Blog·q

Tourists flock to stairs from Joker movie

But many Bronx locals aren't happy about the influx of Instagrammers and social media influencers looking to recreate the film's iconic dance scene.

But many Bronx locals aren't happy about the influx of Instagrammers and social media influencers

The Bronx steps where a key scene from the blockbuster film Joker was shot have become a tourist hotspot. (YouTube)

The steps used to shoot a now-famous dance scene in the new Joker movie have become a tourist attraction — but not everyone is welcoming the influx of Instagrammers and social media influencers who are descending on the newly minted New York City hotspot.

Located in the Bronx between two buildings on Shakespeare Avenue, not far from Yankee Stadium, the once-relatively quiet steps are hosting a non-stop stream of visitors, some of them even dressing up like the Joker character.

Some recreate the fictional figure's jolting dance moves.

 

Other images simply seem to say, "I was here."

 

Some got their pets in on the action.

 

A local politician saw civic potential.

 

Some offered a little local history.

 

And some decided they'd just sit this meme out.

 

But it turns out not everyone is happy about the new crush of tourists, and some are warning people to stay away.

"Please, if you're reading this and you're not from around here (or ever been to the Bronx, Yankee stadium does not count)," writes one Twitter user, "PLEASE DO NOT COME HERE."

 

One video shows a local pelting visitors with eggs; another spoofs the camera-happy Instagram set. [Warning: contains violence and strong language.]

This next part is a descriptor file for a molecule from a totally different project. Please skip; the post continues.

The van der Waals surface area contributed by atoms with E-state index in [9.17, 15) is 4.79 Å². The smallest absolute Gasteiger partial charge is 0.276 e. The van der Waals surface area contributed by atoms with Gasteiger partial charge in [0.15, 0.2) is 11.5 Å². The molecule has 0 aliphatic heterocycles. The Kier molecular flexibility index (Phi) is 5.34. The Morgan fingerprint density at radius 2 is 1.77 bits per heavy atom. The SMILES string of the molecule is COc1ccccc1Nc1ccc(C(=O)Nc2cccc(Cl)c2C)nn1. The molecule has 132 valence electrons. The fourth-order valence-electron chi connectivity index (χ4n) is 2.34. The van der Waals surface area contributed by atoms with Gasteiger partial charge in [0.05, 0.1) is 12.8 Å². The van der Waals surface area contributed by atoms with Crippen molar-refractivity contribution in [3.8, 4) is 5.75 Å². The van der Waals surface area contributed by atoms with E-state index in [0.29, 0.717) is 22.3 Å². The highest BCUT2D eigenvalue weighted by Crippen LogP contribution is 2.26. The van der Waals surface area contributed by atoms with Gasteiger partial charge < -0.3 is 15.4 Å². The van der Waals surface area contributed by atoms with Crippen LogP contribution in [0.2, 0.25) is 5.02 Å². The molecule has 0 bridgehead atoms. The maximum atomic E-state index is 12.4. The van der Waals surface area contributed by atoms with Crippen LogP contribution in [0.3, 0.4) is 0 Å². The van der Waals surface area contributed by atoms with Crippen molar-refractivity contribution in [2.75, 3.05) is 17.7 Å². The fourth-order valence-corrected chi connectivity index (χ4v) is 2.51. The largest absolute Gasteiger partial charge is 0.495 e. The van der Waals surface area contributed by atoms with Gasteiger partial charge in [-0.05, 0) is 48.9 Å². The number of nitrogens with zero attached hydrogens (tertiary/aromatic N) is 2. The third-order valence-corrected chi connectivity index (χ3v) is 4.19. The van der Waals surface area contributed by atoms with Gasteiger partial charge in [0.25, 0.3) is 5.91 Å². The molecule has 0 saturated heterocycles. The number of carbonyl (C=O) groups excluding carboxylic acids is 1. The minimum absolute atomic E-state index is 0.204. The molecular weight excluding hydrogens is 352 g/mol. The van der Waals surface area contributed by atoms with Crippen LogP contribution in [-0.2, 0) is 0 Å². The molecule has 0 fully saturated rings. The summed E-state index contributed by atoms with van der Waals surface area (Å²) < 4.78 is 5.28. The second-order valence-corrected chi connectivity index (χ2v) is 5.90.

Others have expressed support for those taking matters into their own hands.

 

While some still can't quite believe it's happening.

 

Even New York congresswoman Alexandria Ocasio-Cortez weighed in, saying that the steps were famous when she was growing up — but not for the same reason.

"When I was growing up, everyone would tell us to stay away from those steps or go with a friend," the Bronx native told TMZ. "The Bronx is much safer now and I'm happy to say that," she added, before offering a little advice.

"Listen, keep your Instagram posts outside of the Boogie Down," she joked, using another name for the Bronx. "This is for us."

It's not the first time the Joker stair scene has generated controversy: shortly after the release of the film, commenters online expressed outrage over the use of the song Rock and Roll by convicted child molester Gary Glitter.

It's also not the first famous film staircase. Movie buffs still scale the steps at the Philadelphia Museum of Art, which feature prominently in a training montage in the Sylvester Stallone film Rocky.

 

And horror lovers regularly travel to the Georgetown neighbourhood of Washington, D.C. to find the stone steps where character Father Damien Karras dies in The Exorcist. In fact, in 2015, the steep 75-step staircase was honoured by city officials and marked with a commemorative plaque. [Warning: video contains violence.]

 

With a haul of more than $850 million worldwide, Joker broke box office records for an October release, and is already the highest-grossing R-rated film of all time.

About the Author

Jennifer Van Evra is a Vancouver-based journalist and digital producer for q. She can be found on Twitter @jvanevra or email jennifer.vanevra@cbc.ca.

Comments

To encourage thoughtful and respectful conversations, first and last names will appear with each submission to CBC/Radio-Canada's online communities (except in children and youth-oriented communities). Pseudonyms will no longer be permitted.

By submitting a comment, you accept that CBC has the right to reproduce and publish that comment in whole or in part, in any manner CBC chooses. Please note that CBC does not endorse the opinions expressed in comments. Comments on this story are moderated according to our Submission Guidelines. Comments are welcome while open. We reserve the right to close comments at any time.